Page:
If you have been reading / hearing / watching the financial news recently, the term “rising bond yields” is getting commonplace. At first glance, you may think it is good news; come on, who does not like rising yields? However, this is not dividend yield, and a rising bond yield is likely to have an effect in the markets.
I had written a short piece on bond yields and coupon rates back here. Essentially, bond yield is calculated by dividing the coupon rate over the current bond price. With the coupon amount (or the numerator) fixed, the bond yield ratio will fluctuate according to the changes in the denominator, which is the prevailing bond price.
With this, a rise in bond yield meant the price of bond is falling, and that led to the conclusion that bonds in general are not in favour and are facing a sell-down.
Do note that the bond yields in question are referring to U.S. treasury bonds, which are bonds issued by the U.S. government, and specifically the U.S. 10-Year Treasury Bond yield, typically used as a benchmark. Though it may look insignificant, the bond yield movements do have an influence on the U.S. equity markets and in turn the global economy as a whole.
Why Rising Yields?
The common narrative for the rising bond yield is due to the expectations of an equities market recovery, fuelled by the rapid development and deployment of COVID-19 vaccines. This probably caused a number of investors to sell bonds and start to jump back onto the stock bandwagon.
Another narrative is the expectation of inflation. The past stimulus packages and programs that had helped propped the economy had created a slosh of liquidity across the markets, resulting in equity prices going up, thus sparking a possible inflation scenario. Interest rates, which are seen as a tool against inflation, may be raised after a (very) long period of almost being at zero. Bonds and interest rates are usually inversely correlated with each other, hence the falling bond prices. You can read my post here on how interest rates could affect asset classes.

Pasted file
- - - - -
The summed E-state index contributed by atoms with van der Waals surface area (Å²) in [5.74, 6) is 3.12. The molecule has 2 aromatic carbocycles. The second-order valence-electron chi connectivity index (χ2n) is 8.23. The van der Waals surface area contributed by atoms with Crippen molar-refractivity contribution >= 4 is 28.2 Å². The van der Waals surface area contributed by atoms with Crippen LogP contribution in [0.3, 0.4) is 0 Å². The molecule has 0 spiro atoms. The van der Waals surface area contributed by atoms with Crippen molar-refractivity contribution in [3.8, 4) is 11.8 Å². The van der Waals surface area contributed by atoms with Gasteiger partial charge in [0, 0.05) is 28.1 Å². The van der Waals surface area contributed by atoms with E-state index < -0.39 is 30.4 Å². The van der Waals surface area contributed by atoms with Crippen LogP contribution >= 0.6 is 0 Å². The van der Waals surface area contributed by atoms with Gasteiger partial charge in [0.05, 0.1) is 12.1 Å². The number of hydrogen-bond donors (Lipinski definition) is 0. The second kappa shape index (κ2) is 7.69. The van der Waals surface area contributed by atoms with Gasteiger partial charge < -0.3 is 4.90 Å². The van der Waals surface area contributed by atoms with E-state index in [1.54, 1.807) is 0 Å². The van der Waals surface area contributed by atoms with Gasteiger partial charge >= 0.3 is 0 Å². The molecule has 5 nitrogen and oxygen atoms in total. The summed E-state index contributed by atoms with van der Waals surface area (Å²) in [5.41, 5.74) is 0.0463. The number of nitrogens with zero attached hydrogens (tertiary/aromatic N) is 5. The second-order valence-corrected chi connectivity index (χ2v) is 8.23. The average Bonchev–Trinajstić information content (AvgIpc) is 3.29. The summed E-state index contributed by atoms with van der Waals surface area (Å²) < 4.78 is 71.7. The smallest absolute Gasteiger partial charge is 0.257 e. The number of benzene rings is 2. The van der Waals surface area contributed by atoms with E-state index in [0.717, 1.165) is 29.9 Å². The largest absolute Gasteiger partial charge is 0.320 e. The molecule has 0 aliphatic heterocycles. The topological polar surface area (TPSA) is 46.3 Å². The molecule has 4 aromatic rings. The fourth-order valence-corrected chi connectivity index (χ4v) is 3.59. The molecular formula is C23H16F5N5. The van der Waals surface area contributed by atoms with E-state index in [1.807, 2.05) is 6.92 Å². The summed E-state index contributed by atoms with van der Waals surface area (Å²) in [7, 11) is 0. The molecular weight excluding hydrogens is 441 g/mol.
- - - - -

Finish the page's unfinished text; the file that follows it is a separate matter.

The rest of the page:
Though the previous two paragraphs may contradict each other, it is not unusual. A lot of factors are at play and it is difficult to identify the actual root causes that move the economy and markets. It is akin to 100 people playing with a big activity ball: the ball is moving around randomly, with the participants not knowing who had given the biggest push to move at a given direction. The real reason(s) behind are typically revealed at hindsight, i.e., when everything is over and clearer, which by then it is a bit late on the investing side of things.
In the world of economics and markets, everything is interlinked with one another (see my Economic Machine analogy write-up here), and if one part is affected, the rest would be affected, too, with a range of extents.
So How Now?
The answer is simple and oft repeated: Having a diversified portfolio would provide some protection and returns to your invested capital in different economic and market situations, and also wherever they move to. Inflation? Commodities (especially gold and silver) can help out a bit. Equities continuing the bull run? We have some of it and in the meantime, we can go a bit more into bonds as they are cheaper now. Interest rates rising? We have cash at hand to gain some returns from it.
While diversification should be done first on the asset class level, you can diversify further down the line by regions/countries, sectors/industries and finally to individual companies/securities. Do remember that capital moves between places which either gives the better returns and/or the better safety haven, depending on the weather of the moment.